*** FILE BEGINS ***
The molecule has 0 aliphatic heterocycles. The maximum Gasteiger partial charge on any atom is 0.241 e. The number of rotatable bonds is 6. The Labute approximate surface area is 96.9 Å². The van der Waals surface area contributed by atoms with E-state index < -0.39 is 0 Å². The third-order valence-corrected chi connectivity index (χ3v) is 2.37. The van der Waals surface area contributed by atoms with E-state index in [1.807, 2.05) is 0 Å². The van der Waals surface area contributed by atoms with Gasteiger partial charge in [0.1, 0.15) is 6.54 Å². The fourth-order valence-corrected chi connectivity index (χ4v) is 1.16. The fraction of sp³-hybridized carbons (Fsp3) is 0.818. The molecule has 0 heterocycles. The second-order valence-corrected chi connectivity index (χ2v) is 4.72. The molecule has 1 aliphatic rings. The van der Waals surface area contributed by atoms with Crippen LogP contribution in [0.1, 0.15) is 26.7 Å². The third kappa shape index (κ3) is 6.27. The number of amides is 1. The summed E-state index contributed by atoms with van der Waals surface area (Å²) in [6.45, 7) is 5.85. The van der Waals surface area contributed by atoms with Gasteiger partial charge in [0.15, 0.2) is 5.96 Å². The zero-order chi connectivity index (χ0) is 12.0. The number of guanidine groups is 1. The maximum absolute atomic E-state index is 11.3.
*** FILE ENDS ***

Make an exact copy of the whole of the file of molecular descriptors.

The molecule has 0 aliphatic heterocycles. The maximum Gasteiger partial charge on any atom is 0.241 e. The number of rotatable bonds is 6. The Labute approximate surface area is 96.9 Å². The van der Waals surface area contributed by atoms with E-state index < -0.39 is 0 Å². The third-order valence-corrected chi connectivity index (χ3v) is 2.37. The van der Waals surface area contributed by atoms with E-state index in [1.807, 2.05) is 0 Å². The van der Waals surface area contributed by atoms with Gasteiger partial charge in [0.1, 0.15) is 6.54 Å². The fourth-order valence-corrected chi connectivity index (χ4v) is 1.16. The fraction of sp³-hybridized carbons (Fsp3) is 0.818. The molecule has 0 heterocycles. The second-order valence-corrected chi connectivity index (χ2v) is 4.72. The molecule has 1 aliphatic rings. The van der Waals surface area contributed by atoms with Crippen LogP contribution in [0.1, 0.15) is 26.7 Å². The third kappa shape index (κ3) is 6.27. The number of amides is 1. The summed E-state index contributed by atoms with van der Waals surface area (Å²) in [6.45, 7) is 5.85. The van der Waals surface area contributed by atoms with Gasteiger partial charge in [0.15, 0.2) is 5.96 Å². The zero-order chi connectivity index (χ0) is 12.0. The number of guanidine groups is 1. The maximum absolute atomic E-state index is 11.3.